3

Devices like that are meant to be used with a heatsink. The junction to ambient thermal resistance will mainly depend upon that heatsink. You will need to calculate the thermal resistance of the combination. The device manufacturer doesn't have that information to put it into the datasheet. Low power device datasheets can declare a device to ambient thermal ...


3

I believe the process of producing them is more complicated but I am not sure. They do have a higher on-resistance than N-channel MOSFETs this is disadvantageous due to higher power losses. So therefore most people prefer N-channel MOSFETS. Also, they are enabled when applying a negative voltage to the gate compared to the source (Vgs), N-channels can simply ...


2

what is the general guideline and in what theoretical principles is it grounded to choose a MOSFET rating for a load? First check voltage rating, with some margin. For 54V supply voltage, a 60V FET is too tight, a 80V FET would work if you are sure there won't be voltage spikes due to inductive load switching or layout inductance, and a 100V FET would be ...


2

@Andyaka Vgs = 5.0V Look at the data sheet and explain to me how you would expect this MOSFET to be suitable for 20 amps with a Vgs of only 5 volts: - The 5 volt Vgs trace is 2nd from the bottom and a typical device cannot even reach 20 amps with Vgs = 5 volts. what is the general guideline and in what theoretical principles is it grounded to choose a ...


2

NTE does not make parts. The buy normal parts, add their own number then raise the price. Normal parts have a correct detailed datasheet, NTE parts do not. You copied the words wrong. NTE says Breakdown Voltage but you said Cutoff Voltage that is completely different. The breakdown voltage is the voltage that they have breakdown (you do not want breakdown). ...


2

Yes it is possible. However, for mains voltage they're almost never used because it is just impractical as you need much more than just "a MOSFET" to be able to switch a mains powered device. A MOSFET can only switch DC so for mains AC you also need a bridge rectifier. MOSFETs tend to be more sensitive to voltage spikes which are often present on ...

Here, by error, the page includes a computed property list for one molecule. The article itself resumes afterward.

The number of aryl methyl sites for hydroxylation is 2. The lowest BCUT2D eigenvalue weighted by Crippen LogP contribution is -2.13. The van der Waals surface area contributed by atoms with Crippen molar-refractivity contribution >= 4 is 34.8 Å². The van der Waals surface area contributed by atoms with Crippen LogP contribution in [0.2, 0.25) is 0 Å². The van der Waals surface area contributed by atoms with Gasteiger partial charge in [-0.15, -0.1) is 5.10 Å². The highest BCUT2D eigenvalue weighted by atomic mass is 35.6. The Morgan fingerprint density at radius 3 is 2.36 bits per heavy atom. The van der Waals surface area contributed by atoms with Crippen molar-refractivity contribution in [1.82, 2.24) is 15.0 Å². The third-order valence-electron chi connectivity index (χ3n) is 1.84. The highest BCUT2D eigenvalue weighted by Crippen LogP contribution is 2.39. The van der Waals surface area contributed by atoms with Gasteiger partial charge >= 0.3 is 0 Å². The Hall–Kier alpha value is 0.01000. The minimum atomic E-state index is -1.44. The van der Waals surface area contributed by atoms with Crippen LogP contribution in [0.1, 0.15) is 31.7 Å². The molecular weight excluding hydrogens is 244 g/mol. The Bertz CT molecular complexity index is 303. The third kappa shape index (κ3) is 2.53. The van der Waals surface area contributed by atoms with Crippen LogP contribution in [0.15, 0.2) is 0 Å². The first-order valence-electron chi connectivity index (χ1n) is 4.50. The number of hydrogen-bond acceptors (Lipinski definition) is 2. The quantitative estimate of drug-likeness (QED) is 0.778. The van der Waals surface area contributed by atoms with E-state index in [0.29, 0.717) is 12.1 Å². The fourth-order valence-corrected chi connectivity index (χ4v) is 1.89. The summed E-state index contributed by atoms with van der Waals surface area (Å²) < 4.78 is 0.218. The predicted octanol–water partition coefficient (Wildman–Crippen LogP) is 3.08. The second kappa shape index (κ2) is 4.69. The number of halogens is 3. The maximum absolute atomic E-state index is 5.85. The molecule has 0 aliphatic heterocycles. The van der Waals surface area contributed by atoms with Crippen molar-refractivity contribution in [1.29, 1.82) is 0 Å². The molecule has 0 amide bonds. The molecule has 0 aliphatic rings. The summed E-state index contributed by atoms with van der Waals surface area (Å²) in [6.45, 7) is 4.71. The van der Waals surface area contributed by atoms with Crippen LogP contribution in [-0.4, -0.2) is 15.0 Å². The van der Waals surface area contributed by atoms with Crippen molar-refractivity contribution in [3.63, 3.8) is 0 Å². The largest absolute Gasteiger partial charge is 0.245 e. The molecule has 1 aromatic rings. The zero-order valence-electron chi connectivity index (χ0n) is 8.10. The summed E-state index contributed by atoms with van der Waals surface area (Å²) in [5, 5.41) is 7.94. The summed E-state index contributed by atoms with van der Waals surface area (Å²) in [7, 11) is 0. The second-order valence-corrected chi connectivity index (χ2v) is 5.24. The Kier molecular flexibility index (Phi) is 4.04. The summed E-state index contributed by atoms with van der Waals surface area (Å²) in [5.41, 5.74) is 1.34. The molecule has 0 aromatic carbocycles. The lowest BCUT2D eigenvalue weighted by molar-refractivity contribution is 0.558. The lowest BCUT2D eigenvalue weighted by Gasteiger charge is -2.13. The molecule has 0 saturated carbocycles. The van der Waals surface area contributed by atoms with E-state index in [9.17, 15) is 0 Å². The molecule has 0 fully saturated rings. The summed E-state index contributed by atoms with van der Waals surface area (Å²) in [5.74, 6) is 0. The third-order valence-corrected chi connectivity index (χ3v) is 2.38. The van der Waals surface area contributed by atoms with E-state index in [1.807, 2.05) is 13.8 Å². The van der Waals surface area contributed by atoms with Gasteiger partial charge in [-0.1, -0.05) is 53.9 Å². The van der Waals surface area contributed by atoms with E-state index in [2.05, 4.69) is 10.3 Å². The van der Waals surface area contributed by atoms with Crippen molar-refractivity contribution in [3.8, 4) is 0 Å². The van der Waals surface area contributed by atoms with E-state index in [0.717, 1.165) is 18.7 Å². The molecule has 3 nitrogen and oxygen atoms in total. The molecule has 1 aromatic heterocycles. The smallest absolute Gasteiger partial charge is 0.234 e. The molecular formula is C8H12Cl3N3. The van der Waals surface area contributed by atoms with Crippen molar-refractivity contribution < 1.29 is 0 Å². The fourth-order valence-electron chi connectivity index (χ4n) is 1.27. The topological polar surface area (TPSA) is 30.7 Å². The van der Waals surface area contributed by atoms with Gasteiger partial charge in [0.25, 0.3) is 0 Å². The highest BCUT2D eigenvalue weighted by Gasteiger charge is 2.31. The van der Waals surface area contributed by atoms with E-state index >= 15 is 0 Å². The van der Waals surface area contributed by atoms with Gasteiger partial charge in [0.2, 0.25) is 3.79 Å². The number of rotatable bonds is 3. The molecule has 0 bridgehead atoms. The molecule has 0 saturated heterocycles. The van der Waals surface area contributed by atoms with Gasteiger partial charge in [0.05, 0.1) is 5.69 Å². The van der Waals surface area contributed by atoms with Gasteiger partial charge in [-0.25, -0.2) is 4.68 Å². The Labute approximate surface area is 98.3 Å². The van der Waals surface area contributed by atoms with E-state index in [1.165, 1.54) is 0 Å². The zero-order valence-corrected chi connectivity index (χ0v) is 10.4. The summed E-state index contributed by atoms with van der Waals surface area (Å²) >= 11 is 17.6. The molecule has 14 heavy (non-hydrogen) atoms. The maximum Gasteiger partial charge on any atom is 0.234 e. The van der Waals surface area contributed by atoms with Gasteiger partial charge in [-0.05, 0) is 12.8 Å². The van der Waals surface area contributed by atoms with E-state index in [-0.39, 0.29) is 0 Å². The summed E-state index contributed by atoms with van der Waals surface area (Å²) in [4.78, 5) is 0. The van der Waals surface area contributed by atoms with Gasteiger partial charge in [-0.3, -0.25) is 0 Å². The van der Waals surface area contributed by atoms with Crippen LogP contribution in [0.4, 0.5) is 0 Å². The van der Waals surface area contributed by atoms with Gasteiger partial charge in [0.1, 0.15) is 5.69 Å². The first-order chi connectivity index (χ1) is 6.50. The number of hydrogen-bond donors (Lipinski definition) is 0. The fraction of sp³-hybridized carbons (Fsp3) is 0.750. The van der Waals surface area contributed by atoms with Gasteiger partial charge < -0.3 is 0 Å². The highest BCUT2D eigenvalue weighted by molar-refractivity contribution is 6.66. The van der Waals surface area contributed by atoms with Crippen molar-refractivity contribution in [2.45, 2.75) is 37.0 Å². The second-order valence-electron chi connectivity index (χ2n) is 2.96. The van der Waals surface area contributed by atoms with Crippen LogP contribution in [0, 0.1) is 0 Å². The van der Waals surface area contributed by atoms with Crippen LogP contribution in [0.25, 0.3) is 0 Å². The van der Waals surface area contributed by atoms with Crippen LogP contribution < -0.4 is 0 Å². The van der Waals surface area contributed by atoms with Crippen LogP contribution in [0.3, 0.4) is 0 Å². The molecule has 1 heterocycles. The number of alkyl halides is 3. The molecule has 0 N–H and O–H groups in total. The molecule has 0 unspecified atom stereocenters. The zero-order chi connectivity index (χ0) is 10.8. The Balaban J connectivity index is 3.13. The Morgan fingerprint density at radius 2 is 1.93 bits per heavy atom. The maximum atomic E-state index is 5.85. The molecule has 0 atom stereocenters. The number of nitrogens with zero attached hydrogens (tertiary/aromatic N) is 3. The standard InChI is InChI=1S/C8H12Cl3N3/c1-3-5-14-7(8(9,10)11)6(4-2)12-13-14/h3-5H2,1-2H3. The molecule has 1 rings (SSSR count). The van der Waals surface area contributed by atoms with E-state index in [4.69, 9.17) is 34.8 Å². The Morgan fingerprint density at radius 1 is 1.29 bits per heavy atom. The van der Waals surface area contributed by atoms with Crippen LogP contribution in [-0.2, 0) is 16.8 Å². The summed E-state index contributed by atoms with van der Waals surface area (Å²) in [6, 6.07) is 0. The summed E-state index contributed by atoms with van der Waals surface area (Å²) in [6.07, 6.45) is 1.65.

2

So after taking your suggestions, I tried doing Rnmos and Roh in parallel, and the rest in series, and it fits the examples given. Thanks guys!


2

It is two resistance in parallel. Summary (Rnmos*Roh)/(Rnmos+Roh). Document has an example of calculation.


2

Yes, there's a way, with a few more components. Let's talk about your design for a moment. Note that for the load switches to work, the Vgs must enough above the threshold voltage to turn them on fully. Your circuit doesn't do that. While the N-FET gate is at 5V, the drain will never go higher than 5V-Vgs. If the drain goes above that, the FET turns off. So ...


2

I crudely overlaid the two photos you showed to get a better picture of the overall wiring. The transistor appears to be wired correctly. You've got the gate being pulled to ground, driven by a GPIO pin. The drain goes out to your load. The source goes to ground. The most likely cause of failure is that you mixed up the red wires and connected the red wire ...


2

You have a source follower, not high-side switch. MOSFETs are NOT controlled by the gate voltage. They are controlled by the voltage DIFFERENCE between gate and source. How is your MOSFET supposed to know what the voltage at GND is when none of its pins are connected to GND? Yet, you are applying a gate voltage relative to GND. What happens to the voltage at ...


2

IR2113 is a bootstrapped high and low side (half H-bridge) driver. Your MOSFETs are both low-side. Consider using low-side drivers instead. These are basically inexpensive high current buffers, to push enough current into the gate to switch quickly. But it may still work. Here's the internal schematic of the driver: The top driver is normally bootstrapped, ...


2

the inpust H1, H2, L1, L2, VS1 and VS2 are unconnected but that can burn the mosfets? YES. A floating gate means that there is a high chance that the MOSFETs are neither fully on nor fully off. They are probably "somewhere in the middle" meaning that they act like resistors. So current can flow and the MOSFETs heat up and destroy themselves. NEVER ...


2

No, this won't work because you won't be able to apply a high enough gate voltage to turn off the high-side P MOSFETs. You need to bring these gates to 24 V to turn them off. You should be looking for something called an "H-bridge". You should be able find one device that contains all of the logic you need, and works with your desired voltages. ...


2

Having shortened and used larger gauge wire from driver to gate, and most importantly changing my probing technique (x10, shortened ground path) I was able to get a time that was more in line with my calculated estimate (~160ns with a gate resistor of 24Ohms). Probe ground was way too long; I attached my ground to a more suitable location. Below is the ...